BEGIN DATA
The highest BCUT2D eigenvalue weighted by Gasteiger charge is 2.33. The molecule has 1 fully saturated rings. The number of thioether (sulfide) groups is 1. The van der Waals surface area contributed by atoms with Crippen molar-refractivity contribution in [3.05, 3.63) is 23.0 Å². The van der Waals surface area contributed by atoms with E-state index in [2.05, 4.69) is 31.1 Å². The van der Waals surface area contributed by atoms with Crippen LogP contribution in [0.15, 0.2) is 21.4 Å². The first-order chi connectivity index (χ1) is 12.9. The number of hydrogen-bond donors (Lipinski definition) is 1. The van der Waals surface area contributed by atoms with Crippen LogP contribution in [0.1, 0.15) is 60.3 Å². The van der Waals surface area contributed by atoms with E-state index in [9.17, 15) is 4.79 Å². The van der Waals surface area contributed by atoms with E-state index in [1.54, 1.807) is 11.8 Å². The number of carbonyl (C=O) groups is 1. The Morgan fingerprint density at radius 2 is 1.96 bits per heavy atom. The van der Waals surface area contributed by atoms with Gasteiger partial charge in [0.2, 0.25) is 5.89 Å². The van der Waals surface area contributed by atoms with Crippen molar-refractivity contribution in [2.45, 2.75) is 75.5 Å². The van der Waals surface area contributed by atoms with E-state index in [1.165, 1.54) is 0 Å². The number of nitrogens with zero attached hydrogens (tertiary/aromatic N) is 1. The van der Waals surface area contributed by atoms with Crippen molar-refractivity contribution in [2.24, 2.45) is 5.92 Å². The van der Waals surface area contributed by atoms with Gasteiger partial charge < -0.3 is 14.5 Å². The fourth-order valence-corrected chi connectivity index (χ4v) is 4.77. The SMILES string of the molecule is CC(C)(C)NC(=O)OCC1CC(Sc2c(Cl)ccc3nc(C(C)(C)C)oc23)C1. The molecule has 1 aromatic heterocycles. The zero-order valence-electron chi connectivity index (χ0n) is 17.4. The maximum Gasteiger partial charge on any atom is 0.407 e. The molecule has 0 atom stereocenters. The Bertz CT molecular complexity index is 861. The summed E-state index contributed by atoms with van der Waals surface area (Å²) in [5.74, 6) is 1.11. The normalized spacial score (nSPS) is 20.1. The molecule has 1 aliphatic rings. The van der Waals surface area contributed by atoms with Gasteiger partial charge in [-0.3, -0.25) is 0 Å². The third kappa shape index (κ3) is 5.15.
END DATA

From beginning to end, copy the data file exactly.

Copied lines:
The highest BCUT2D eigenvalue weighted by Gasteiger charge is 2.33. The molecule has 1 fully saturated rings. The number of thioether (sulfide) groups is 1. The van der Waals surface area contributed by atoms with Crippen molar-refractivity contribution in [3.05, 3.63) is 23.0 Å². The van der Waals surface area contributed by atoms with E-state index in [2.05, 4.69) is 31.1 Å². The van der Waals surface area contributed by atoms with Crippen LogP contribution in [0.15, 0.2) is 21.4 Å². The first-order chi connectivity index (χ1) is 12.9. The number of hydrogen-bond donors (Lipinski definition) is 1. The van der Waals surface area contributed by atoms with Crippen LogP contribution in [0.1, 0.15) is 60.3 Å². The van der Waals surface area contributed by atoms with E-state index in [9.17, 15) is 4.79 Å². The van der Waals surface area contributed by atoms with E-state index in [1.54, 1.807) is 11.8 Å². The number of carbonyl (C=O) groups is 1. The Morgan fingerprint density at radius 2 is 1.96 bits per heavy atom. The van der Waals surface area contributed by atoms with Gasteiger partial charge in [0.2, 0.25) is 5.89 Å². The van der Waals surface area contributed by atoms with Crippen molar-refractivity contribution in [2.45, 2.75) is 75.5 Å². The van der Waals surface area contributed by atoms with E-state index in [1.165, 1.54) is 0 Å². The number of nitrogens with zero attached hydrogens (tertiary/aromatic N) is 1. The van der Waals surface area contributed by atoms with Crippen molar-refractivity contribution in [2.24, 2.45) is 5.92 Å². The van der Waals surface area contributed by atoms with Gasteiger partial charge < -0.3 is 14.5 Å². The fourth-order valence-corrected chi connectivity index (χ4v) is 4.77. The SMILES string of the molecule is CC(C)(C)NC(=O)OCC1CC(Sc2c(Cl)ccc3nc(C(C)(C)C)oc23)C1. The molecule has 1 aromatic heterocycles. The zero-order valence-electron chi connectivity index (χ0n) is 17.4. The maximum Gasteiger partial charge on any atom is 0.407 e. The molecule has 0 atom stereocenters. The Bertz CT molecular complexity index is 861. The summed E-state index contributed by atoms with van der Waals surface area (Å²) in [5.74, 6) is 1.11. The normalized spacial score (nSPS) is 20.1. The molecule has 1 aliphatic rings. The van der Waals surface area contributed by atoms with Gasteiger partial charge in [-0.3, -0.25) is 0 Å². The third kappa shape index (κ3) is 5.15.